In our previous blog posts, we have explored video marketing, the reasons you should strongly consider incorporating it into your wider marketing strategy and also the type of videos you can include in your content toolkit.
Once you have well and truly decided that video is where it’s at, you’ve selected what videos your company would most benefit from and decided to plump for production, either through an agency or in-house, where do you start your planning?
If you’re paying an agency, they can plan the production for you, but if you’re taking on the project in-house, where do you start?
The video production process loosely looks like this:
- production: filming/animation stage/voice recording
This blog post helps you get started with the first three stages.
Creating your brief:
Why are you creating this video in the first place?
First of all, you need to decide why you are creating this video. What message do you want it to send out to your fans, followers and prospective customers? What story do you want it to tell? What action would you like them to take once they have seen the video? What channels would you like the videos to appear on?
Who are you creating this video for?
Who is your target audience for this video? If you have various personas, you’re best choosing one and focussing your video on that.
What format would you like the video to take?
Will the video have one central character? Will you film it using actors or constructing it with animation software? If you are using an animation, will you require a voiceover artist or will you include text on the screen?
Establishing the brief is essential for your creative team so you have something to refer back to later if there are any misunderstandings.
Putting the storyboard together
Once you know the reasons you are creating the video, you can begin the process of developing a storyline.
Each frame can be thought of as an individual scene, just like a play on stage. Each new stage set is a “frame” on the screen.
Decide each frame with a rough summary of the action that takes place during that scene.
You can create a visual representation of each frame using a variety of tools.
This is the fun part!
Low Tech options
Post its, whiteboard + camera, A3 pad and pen and a camera
You can draw out the timeline using a post-it note per scene, or you can opt for sketching out the frames in boxes on a large piece of flipchart paper or a whiteboard.
After you’ve completed your rough sketches, take a photograph of each scene to import into a PowerPoint presentation.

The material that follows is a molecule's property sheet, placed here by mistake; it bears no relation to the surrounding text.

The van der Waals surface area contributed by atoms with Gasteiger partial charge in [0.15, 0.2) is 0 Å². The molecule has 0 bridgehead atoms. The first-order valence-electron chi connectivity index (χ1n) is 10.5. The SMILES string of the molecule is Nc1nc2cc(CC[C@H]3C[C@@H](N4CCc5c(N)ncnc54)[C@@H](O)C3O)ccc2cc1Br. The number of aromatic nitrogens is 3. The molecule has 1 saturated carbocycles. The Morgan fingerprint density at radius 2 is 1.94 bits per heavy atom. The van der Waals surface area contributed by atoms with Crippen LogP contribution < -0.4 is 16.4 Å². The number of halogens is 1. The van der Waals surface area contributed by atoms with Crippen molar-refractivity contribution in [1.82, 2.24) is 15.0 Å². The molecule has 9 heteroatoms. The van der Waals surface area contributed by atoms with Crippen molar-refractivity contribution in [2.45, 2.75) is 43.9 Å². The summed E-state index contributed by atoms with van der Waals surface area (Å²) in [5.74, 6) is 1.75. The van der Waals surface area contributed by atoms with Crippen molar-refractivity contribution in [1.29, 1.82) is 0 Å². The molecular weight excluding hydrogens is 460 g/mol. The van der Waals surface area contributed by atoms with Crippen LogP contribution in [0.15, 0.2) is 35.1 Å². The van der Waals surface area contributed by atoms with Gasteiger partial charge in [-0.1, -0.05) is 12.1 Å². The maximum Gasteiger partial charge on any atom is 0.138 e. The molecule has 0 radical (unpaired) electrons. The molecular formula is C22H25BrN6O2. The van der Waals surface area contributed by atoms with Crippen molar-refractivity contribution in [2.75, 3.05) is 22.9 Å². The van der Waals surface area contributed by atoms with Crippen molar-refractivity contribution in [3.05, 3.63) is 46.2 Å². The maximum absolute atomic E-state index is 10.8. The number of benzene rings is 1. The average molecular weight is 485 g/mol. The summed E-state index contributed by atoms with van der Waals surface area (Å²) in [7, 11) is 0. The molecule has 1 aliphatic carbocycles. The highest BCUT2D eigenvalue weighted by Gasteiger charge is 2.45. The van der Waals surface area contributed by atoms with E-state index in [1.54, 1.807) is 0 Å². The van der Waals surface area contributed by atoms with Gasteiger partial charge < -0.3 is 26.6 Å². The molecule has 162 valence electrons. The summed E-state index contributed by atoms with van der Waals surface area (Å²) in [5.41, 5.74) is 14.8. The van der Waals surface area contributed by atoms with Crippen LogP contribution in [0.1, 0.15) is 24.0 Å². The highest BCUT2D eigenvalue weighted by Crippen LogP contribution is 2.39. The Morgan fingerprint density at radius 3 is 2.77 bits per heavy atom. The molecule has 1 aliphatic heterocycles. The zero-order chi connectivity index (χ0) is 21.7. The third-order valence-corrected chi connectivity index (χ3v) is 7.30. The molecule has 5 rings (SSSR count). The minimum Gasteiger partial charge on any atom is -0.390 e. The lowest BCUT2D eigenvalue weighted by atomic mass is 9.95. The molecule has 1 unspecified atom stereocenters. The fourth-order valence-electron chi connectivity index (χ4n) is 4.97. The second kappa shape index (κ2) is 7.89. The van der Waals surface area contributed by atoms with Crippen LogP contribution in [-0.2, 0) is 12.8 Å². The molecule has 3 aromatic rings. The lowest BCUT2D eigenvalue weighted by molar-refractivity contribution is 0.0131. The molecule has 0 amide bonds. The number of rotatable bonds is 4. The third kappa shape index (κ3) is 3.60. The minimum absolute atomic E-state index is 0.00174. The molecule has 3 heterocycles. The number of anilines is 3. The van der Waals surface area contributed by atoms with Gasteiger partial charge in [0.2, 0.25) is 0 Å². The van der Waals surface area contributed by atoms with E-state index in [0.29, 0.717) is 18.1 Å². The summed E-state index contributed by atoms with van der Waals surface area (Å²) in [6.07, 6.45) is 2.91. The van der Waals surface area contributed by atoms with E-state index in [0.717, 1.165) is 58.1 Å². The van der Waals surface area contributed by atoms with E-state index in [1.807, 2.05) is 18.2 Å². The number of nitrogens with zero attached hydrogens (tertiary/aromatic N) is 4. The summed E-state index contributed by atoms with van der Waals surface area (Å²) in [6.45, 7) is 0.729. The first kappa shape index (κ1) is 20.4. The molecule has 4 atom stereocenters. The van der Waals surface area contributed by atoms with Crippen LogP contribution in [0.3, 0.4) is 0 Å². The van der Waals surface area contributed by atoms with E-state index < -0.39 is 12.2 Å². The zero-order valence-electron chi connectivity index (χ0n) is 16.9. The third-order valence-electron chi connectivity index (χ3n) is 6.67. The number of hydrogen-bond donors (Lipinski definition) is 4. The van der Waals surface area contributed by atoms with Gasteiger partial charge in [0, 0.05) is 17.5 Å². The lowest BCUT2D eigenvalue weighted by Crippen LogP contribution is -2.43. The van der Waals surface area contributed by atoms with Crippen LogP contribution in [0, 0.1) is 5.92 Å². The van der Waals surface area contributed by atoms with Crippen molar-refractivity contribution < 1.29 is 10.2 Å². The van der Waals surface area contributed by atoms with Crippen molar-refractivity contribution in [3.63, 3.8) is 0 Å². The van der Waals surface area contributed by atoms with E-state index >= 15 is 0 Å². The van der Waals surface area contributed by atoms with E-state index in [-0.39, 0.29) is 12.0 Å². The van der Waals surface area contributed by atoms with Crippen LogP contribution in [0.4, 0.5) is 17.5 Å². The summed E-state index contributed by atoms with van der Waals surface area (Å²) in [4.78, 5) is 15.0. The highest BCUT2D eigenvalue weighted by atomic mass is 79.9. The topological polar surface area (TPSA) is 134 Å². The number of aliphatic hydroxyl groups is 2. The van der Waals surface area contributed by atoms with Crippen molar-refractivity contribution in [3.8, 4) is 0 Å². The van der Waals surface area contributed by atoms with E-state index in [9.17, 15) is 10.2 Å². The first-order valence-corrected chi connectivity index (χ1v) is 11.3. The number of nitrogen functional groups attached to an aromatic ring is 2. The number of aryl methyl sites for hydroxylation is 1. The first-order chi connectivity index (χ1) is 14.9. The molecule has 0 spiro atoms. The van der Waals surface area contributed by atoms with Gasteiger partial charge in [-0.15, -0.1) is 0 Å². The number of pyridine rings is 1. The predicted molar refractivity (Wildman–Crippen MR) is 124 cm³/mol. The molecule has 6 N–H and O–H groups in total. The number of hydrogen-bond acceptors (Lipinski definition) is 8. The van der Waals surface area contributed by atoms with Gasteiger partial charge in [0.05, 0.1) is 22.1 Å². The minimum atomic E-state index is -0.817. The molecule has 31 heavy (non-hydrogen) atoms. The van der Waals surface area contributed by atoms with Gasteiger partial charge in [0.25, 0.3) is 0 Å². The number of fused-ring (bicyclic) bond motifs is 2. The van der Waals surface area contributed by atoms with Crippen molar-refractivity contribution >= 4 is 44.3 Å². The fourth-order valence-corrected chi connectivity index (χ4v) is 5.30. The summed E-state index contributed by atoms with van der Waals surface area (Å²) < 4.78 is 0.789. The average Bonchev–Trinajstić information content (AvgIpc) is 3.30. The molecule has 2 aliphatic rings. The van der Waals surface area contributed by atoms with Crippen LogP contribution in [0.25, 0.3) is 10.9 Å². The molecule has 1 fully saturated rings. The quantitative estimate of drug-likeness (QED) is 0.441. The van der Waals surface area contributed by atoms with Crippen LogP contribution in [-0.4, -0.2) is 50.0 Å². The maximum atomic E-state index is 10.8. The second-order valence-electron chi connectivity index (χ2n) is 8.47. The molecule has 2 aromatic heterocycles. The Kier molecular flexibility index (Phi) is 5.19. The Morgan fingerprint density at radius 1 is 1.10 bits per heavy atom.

The advantage of using a PowerPoint presentation is that you can neatly display your images on slides and use the Notes function to jot some bullets down summarising the action points in the scene, which can then be printed out for your stakeholders.
High Tech options
Canva, RealtimeBoard and Pexels
Using Canva, you make slides using the presentation template. Using the vast array of stock photos and other assets, even the least artistic marketer can come up with some beautiful visual slides.
If you download the series of images as a .png and extract them from the zip file, they can then be imported into a RealtimeBoard, where you can arrange the slides in order and present as a complete storyboard with explanatory notes. The RealtimeBoard can be exported as a PDF to share with your colleagues.
Pexels’ royalty free stock images can also be a useful tool for creating a visual representation of each frame if you don’t feel confident creating your own.
The reason you need to complete this stage before you go straight to scripting or production is that the team can then discuss and agree the initial storyboard idea before you’ve delved into the commitment of starting production.
Once you’ve agreed the chronology and the action of the video, you can start writing out the script.
By this stage, you will know if your characters are going to talk out loud, whether there will be a narrator or whether all the information will be transmitted via text on the screen.
Separate out your script for each frame.
As well as direct speech and narration, don’t forget to include directions for the actors or for the animator.
If you are using voiceover recordings, you will need to include timing information as well as instructions about how the voice is to sound e.g. happy, sad, jolly, serious etc.